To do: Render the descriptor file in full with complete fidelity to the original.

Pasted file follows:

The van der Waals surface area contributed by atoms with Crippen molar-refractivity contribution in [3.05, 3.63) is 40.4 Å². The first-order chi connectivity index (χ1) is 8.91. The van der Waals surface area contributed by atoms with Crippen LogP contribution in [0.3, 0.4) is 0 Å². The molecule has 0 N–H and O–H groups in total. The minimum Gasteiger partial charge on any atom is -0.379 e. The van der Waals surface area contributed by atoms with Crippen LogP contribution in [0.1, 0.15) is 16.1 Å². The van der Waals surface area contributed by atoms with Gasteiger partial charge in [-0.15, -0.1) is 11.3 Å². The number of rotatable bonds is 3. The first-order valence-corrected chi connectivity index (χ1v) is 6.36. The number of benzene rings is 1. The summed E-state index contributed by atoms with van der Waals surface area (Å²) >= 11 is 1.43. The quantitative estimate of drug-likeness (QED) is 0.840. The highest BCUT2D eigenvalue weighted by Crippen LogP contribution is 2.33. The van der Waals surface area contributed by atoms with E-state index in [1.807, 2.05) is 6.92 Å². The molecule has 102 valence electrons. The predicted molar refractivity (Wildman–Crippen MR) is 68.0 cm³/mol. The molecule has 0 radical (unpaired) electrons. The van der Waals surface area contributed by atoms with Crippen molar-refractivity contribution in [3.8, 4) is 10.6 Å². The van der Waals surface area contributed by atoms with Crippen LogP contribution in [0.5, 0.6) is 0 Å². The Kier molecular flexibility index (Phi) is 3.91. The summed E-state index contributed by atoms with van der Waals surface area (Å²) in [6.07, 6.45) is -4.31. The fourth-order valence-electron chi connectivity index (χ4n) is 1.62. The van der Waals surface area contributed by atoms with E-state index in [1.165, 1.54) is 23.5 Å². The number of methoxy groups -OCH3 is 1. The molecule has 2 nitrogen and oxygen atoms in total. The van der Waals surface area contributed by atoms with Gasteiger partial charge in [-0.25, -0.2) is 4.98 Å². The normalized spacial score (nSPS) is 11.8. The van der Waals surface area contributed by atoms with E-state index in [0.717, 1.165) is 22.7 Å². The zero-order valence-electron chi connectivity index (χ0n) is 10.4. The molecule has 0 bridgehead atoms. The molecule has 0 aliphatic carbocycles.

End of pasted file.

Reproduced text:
The van der Waals surface area contributed by atoms with Crippen molar-refractivity contribution in [3.05, 3.63) is 40.4 Å². The first-order chi connectivity index (χ1) is 8.91. The van der Waals surface area contributed by atoms with Crippen LogP contribution in [0.3, 0.4) is 0 Å². The molecule has 0 N–H and O–H groups in total. The minimum Gasteiger partial charge on any atom is -0.379 e. The van der Waals surface area contributed by atoms with Crippen LogP contribution in [0.1, 0.15) is 16.1 Å². The van der Waals surface area contributed by atoms with Gasteiger partial charge in [-0.15, -0.1) is 11.3 Å². The number of rotatable bonds is 3. The first-order valence-corrected chi connectivity index (χ1v) is 6.36. The number of benzene rings is 1. The summed E-state index contributed by atoms with van der Waals surface area (Å²) >= 11 is 1.43. The quantitative estimate of drug-likeness (QED) is 0.840. The highest BCUT2D eigenvalue weighted by Crippen LogP contribution is 2.33. The van der Waals surface area contributed by atoms with E-state index in [1.807, 2.05) is 6.92 Å². The molecule has 102 valence electrons. The predicted molar refractivity (Wildman–Crippen MR) is 68.0 cm³/mol. The molecule has 0 radical (unpaired) electrons. The van der Waals surface area contributed by atoms with Crippen molar-refractivity contribution in [3.8, 4) is 10.6 Å². The van der Waals surface area contributed by atoms with Crippen LogP contribution in [0.5, 0.6) is 0 Å². The Kier molecular flexibility index (Phi) is 3.91. The summed E-state index contributed by atoms with van der Waals surface area (Å²) in [6.07, 6.45) is -4.31. The fourth-order valence-electron chi connectivity index (χ4n) is 1.62. The van der Waals surface area contributed by atoms with E-state index in [1.165, 1.54) is 23.5 Å². The number of methoxy groups -OCH3 is 1. The molecule has 2 nitrogen and oxygen atoms in total. The van der Waals surface area contributed by atoms with Gasteiger partial charge in [-0.25, -0.2) is 4.98 Å². The normalized spacial score (nSPS) is 11.8. The van der Waals surface area contributed by atoms with E-state index in [0.717, 1.165) is 22.7 Å². The zero-order valence-electron chi connectivity index (χ0n) is 10.4. The molecule has 0 bridgehead atoms. The molecule has 0 aliphatic carbocycles.